The government estimates that there are around 20 000 British citizens living in Sweden who have exercised their right of residence under the EU principal of free movement. Despite many of these likely to also fulfil the requirements for a work and residence permit, there are those who may not, which would risk them having to leave Sweden. This coupled with the limited rights granted to holders of a work and residence permit (time limitation, stricter regulation and requirements) in comparison to the existing rights afforded under the EU right of residence, would result in UK nationals losing a lot of the rights they enjoy today.

In December 2018, the EU Commission urged member states to take a generous approach to UK citizens’ rights provided the same reciprocity was provided by the UK for EU citizens. As a result, the Swedish Government has issued a new proposal suggesting the creation of a new permit category for British citizens, affording the same conditions and rights to eligible individuals as they do today as EU citizens.

If accepted, the proposal will enter into force on 1st January 2020, allowing British citizens to apply for the special permits from this date. These permits will be based on the same requirements and regulations as that to which is afforded under the EU right of residence today to EU/EEA citizens.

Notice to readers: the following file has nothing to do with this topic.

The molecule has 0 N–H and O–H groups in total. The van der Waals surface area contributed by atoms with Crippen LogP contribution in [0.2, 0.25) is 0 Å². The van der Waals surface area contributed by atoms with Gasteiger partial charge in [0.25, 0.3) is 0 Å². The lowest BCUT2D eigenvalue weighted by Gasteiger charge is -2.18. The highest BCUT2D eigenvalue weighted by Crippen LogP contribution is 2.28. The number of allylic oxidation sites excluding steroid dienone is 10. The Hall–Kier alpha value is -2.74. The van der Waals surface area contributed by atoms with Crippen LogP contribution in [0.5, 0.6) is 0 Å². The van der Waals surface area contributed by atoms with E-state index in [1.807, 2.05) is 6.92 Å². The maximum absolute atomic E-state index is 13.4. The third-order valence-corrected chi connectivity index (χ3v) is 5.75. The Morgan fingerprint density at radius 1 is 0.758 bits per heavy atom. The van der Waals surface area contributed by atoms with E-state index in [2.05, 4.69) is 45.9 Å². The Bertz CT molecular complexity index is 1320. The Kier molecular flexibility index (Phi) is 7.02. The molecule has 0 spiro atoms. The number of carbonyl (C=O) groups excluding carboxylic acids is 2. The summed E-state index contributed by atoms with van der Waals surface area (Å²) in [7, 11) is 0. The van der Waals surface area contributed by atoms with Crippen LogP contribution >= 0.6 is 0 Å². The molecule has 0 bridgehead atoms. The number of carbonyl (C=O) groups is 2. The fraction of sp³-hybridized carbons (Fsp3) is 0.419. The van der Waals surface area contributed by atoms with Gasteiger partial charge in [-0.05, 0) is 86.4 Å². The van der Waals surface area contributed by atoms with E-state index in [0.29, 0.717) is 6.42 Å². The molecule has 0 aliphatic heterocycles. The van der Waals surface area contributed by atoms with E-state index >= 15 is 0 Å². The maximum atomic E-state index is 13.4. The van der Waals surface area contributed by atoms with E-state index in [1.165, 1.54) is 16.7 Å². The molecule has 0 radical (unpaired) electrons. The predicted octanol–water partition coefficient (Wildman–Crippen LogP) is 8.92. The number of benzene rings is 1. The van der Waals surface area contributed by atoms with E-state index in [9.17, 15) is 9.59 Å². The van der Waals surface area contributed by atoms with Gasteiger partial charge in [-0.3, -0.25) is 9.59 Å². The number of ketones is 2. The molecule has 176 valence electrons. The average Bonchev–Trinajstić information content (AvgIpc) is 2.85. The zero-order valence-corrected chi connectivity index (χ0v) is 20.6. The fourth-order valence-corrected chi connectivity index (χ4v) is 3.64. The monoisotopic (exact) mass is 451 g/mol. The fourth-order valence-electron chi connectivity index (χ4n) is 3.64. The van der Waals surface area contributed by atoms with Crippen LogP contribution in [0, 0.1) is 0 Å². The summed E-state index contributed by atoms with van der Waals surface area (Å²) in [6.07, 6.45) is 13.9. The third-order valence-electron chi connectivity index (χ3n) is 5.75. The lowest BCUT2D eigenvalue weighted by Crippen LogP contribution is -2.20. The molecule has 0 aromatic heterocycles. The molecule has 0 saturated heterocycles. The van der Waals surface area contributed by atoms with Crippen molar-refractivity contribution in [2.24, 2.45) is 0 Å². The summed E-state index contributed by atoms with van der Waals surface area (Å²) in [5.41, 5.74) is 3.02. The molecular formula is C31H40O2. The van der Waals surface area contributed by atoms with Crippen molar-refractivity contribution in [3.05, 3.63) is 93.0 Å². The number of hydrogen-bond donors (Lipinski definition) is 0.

What does the new proposal entail?

Who is covered?
British citizens and their family members who have exercised their right of residence or permanent right of residence in Sweden the day before the UK leaves the EU, and who continue to fulfill these conditions, will be covered by the proposal. Family members are only covered if they have accompanied or joined the British citizen before Brexit. Children will however be exempt regardless of when they join, provided it is before the one-year grace period ends. Children born after Brexit will also be covered.

British citizens who have exercised their right of residence as a family member to another EU national (other than a UK national) will not be covered under these proposals, as they will remain unaffected by Brexit.